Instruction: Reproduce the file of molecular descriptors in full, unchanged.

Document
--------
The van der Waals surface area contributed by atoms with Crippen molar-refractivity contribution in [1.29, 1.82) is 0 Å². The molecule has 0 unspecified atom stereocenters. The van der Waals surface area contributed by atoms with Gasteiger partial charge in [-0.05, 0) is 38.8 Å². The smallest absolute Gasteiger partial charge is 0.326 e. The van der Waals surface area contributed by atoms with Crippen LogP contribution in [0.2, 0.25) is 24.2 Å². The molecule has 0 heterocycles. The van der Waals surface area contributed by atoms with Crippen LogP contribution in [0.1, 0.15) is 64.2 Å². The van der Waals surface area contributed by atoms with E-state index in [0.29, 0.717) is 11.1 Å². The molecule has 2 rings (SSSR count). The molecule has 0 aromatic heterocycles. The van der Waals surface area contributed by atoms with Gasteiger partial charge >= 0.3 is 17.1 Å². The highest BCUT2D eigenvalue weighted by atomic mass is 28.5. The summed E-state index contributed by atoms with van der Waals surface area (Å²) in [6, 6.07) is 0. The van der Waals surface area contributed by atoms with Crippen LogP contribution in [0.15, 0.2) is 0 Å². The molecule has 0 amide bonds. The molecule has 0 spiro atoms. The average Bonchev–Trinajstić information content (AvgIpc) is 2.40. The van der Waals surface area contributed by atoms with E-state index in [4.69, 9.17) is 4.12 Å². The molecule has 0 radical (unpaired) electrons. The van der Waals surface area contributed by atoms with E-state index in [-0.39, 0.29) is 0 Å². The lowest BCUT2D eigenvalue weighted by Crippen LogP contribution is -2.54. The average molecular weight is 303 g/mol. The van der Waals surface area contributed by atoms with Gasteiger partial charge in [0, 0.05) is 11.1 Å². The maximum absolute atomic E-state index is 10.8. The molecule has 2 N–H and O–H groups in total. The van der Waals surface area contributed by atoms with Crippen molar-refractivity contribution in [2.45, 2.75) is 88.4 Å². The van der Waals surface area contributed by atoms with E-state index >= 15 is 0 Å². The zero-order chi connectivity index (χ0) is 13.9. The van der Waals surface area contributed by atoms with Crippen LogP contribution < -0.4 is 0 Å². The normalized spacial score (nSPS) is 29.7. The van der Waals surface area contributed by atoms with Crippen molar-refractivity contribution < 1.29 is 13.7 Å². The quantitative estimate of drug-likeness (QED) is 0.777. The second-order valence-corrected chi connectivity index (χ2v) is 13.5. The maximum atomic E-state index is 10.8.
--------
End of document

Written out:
The van der Waals surface area contributed by atoms with Crippen molar-refractivity contribution in [1.29, 1.82) is 0 Å². The molecule has 0 unspecified atom stereocenters. The van der Waals surface area contributed by atoms with Gasteiger partial charge in [-0.05, 0) is 38.8 Å². The smallest absolute Gasteiger partial charge is 0.326 e. The van der Waals surface area contributed by atoms with Crippen LogP contribution in [0.2, 0.25) is 24.2 Å². The molecule has 0 heterocycles. The van der Waals surface area contributed by atoms with Crippen LogP contribution in [0.1, 0.15) is 64.2 Å². The van der Waals surface area contributed by atoms with E-state index in [0.29, 0.717) is 11.1 Å². The molecule has 2 rings (SSSR count). The molecule has 0 aromatic heterocycles. The van der Waals surface area contributed by atoms with Gasteiger partial charge >= 0.3 is 17.1 Å². The highest BCUT2D eigenvalue weighted by atomic mass is 28.5. The summed E-state index contributed by atoms with van der Waals surface area (Å²) in [6, 6.07) is 0. The van der Waals surface area contributed by atoms with Crippen LogP contribution in [0.15, 0.2) is 0 Å². The molecule has 0 amide bonds. The molecule has 0 spiro atoms. The average Bonchev–Trinajstić information content (AvgIpc) is 2.40. The van der Waals surface area contributed by atoms with E-state index in [4.69, 9.17) is 4.12 Å². The molecule has 0 radical (unpaired) electrons. The van der Waals surface area contributed by atoms with E-state index in [-0.39, 0.29) is 0 Å². The lowest BCUT2D eigenvalue weighted by Crippen LogP contribution is -2.54. The average molecular weight is 303 g/mol. The van der Waals surface area contributed by atoms with Gasteiger partial charge in [0, 0.05) is 11.1 Å². The maximum absolute atomic E-state index is 10.8. The molecule has 2 N–H and O–H groups in total. The van der Waals surface area contributed by atoms with Crippen molar-refractivity contribution in [2.45, 2.75) is 88.4 Å². The van der Waals surface area contributed by atoms with E-state index >= 15 is 0 Å². The zero-order chi connectivity index (χ0) is 13.9. The van der Waals surface area contributed by atoms with Crippen LogP contribution < -0.4 is 0 Å². The normalized spacial score (nSPS) is 29.7. The van der Waals surface area contributed by atoms with Crippen molar-refractivity contribution < 1.29 is 13.7 Å². The quantitative estimate of drug-likeness (QED) is 0.777. The second-order valence-corrected chi connectivity index (χ2v) is 13.5. The maximum atomic E-state index is 10.8.